Indian Journal of Endocrinology and Metabolism

LETTER TO THE EDITOR
Year
: 2012  |  Volume : 16  |  Issue : 1  |  Page : 147--148

Pituitary metastasis as a presenting manifestation of silent systemic malignancy: A retrospective analysis of four cases


P. R. K. Bhargav 
 Department of Endocrine and Metabolic Surgery, Mamata Medical College and Superspeciality Hospital, Khammam, Andhra Pradesh, India

Correspondence Address:
P. R. K. Bhargav
Department of Endocrine and Metabolic Surgery, Mamata Medical College and Super speciality Hospital, Khammam - 507 002, Andhra Pradesh
India




How to cite this article:
Bhargav P. Pituitary metastasis as a presenting manifestation of silent systemic malignancy: A retrospective analysis of four cases.Indian J Endocr Metab 2012;16:147-148


How to cite this URL:
Bhargav P. Pituitary metastasis as a presenting manifestation of silent systemic malignancy: A retrospective analysis of four cases. Indian J Endocr Metab [serial online] 2012 [cited 2020 Jun 6 ];16:147-148
Available from: http://www.ijem.in/text.asp?2012/16/1/147/91215


Full Text

Sir,

It is an informative and a well-drafted attempt to take an endocrinological view of pituitary metastases from a distant primary.[1] But, I have few queries and observations to extend. First, most of the described points in conclusion such as short lag time, diabetes insipidus (DI), rapidly appearing sellar mass, etc., can occur in adenomas with hemorrhage, cysts, hypophysitis, and pseudotumours which are much common than pituitary metastasis (PM).[2],[3],[4] Second, metastases can occur in preexisting adenomas leading to a sudden increase in the size of tumor.[5] Though PM tends to involve neurohypophysis earlier than adenohypophysis, only one case had preoperative DI and two cases had postoperative DI, which can occur as a complication of any hypophyseal surgery. Third, another differential diagnosis in the first two cases can be the rarely encountered pituitary carcinoma.[6] As seen in the second case, PM is highly unlikely given the gland size and accessibility for a distant primary to metastasize. Fourth, what were the exact histopathological findings and was any immunohistochemistry done to strengthen the diagnosis of PM? Occassionally, the Ki-67 proliferation index and electron microscopic ultrastructural features matched between PM and primary are useful to have definitive diagnosis and prognostication.[7] The histopathological features alone may not be sufficient to differentiate between adenoma, carcinoma, and PM. Fifth, the isolated presentation of a systemic malignancy with PM could be due to referral bias or chronology of clinical documentation, as such cases are anecdotal to the best of our knowledge.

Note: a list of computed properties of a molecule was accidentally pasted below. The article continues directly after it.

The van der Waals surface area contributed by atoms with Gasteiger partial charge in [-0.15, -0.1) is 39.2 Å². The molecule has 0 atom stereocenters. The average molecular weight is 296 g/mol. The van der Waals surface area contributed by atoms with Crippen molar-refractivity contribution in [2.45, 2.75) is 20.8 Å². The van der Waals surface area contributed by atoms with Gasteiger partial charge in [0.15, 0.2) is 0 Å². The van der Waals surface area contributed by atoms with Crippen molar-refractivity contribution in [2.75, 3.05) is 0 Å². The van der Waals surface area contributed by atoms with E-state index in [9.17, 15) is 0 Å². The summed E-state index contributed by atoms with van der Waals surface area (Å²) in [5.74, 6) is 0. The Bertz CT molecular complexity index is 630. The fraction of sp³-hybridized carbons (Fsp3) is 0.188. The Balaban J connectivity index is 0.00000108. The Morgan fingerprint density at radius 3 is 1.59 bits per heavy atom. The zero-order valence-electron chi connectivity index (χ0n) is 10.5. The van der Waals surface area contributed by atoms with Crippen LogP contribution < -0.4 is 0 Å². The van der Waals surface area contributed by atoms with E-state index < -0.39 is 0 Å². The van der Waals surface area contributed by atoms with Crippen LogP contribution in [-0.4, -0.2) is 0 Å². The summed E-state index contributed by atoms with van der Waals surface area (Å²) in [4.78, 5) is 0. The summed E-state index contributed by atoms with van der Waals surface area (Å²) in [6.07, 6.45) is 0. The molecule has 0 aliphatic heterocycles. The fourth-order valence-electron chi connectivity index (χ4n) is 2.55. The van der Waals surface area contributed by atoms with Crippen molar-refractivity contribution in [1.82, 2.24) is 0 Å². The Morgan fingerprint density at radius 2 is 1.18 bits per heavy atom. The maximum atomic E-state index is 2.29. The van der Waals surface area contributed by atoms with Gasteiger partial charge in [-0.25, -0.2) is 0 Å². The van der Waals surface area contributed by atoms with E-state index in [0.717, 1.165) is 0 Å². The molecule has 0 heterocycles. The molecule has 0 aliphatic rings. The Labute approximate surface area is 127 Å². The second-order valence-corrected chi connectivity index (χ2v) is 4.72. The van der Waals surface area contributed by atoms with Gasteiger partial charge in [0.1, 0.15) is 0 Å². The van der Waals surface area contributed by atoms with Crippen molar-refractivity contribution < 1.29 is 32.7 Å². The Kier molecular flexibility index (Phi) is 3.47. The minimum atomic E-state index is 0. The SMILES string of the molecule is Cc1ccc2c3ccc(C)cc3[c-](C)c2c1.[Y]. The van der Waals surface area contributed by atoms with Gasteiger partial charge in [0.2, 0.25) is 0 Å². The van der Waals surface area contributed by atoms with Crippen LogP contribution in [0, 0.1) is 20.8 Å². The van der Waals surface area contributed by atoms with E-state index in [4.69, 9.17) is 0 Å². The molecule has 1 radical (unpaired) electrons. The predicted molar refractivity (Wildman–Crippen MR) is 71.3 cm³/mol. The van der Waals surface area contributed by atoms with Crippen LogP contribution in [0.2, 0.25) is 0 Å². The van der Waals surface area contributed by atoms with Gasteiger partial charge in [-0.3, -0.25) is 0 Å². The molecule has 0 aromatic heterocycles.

Last, we have to be very critical in labeling a case as PM as clinically, radiologically, and biochemically, the overlap with other pituitary pathologies is significant and the prognostic difference is significant.

References

1Dutta P, Bhansali A, Shah VN, Walia R, Bhadada SK, Paramjeet S, et al. Pituitary metastasis as a presenting manifestation of silent systemic malignancy: A retrospective analysis of four cases. Indian J Endocrinol Metab 2011;15 Suppl 3:S242-5.
2Katayama S, Yokota C. Diabetes insipidus and lymphocytic hypophysitis. Intern Med 2003;42:924-5.
3Santos AR, Fonseca Neto RM. Endoscopic endonasaltranssphenoidal approach for pituitary adenomas: Technical aspects and report of casuistic. Arq Neuropsiquiatr 2010;68:608-12.
4Francois I, Casteels I, Silberstein J, Casaer P, de Zegher F. Empty sella, growth hormone deficiency and pseudotumourcerebri: Effect of initiation, withdrawal and resumption of growth hormone therapy. Eur J Pediatr 1997;156:69-70.
5Zager EL, Hedley-Whyte ET. Metastasis within a pituitary adenoma presenting with bilateral abducens palsies: Case report and review of literature. Neurosurgery 1987;21:383-6.
6Pernicone PJ, Scheithauer BW, Sebo TJ, Kovacs KT, Horvath E, Young WF Jr, et al. Pituitary carcinoma: A clinicopathologic study of 15 cases. Cancer 1997;79:804-12.
7Ironside JW. Best practice no 172: Pituitary gland pathology. J Clin Pathol 2003;56:561-8.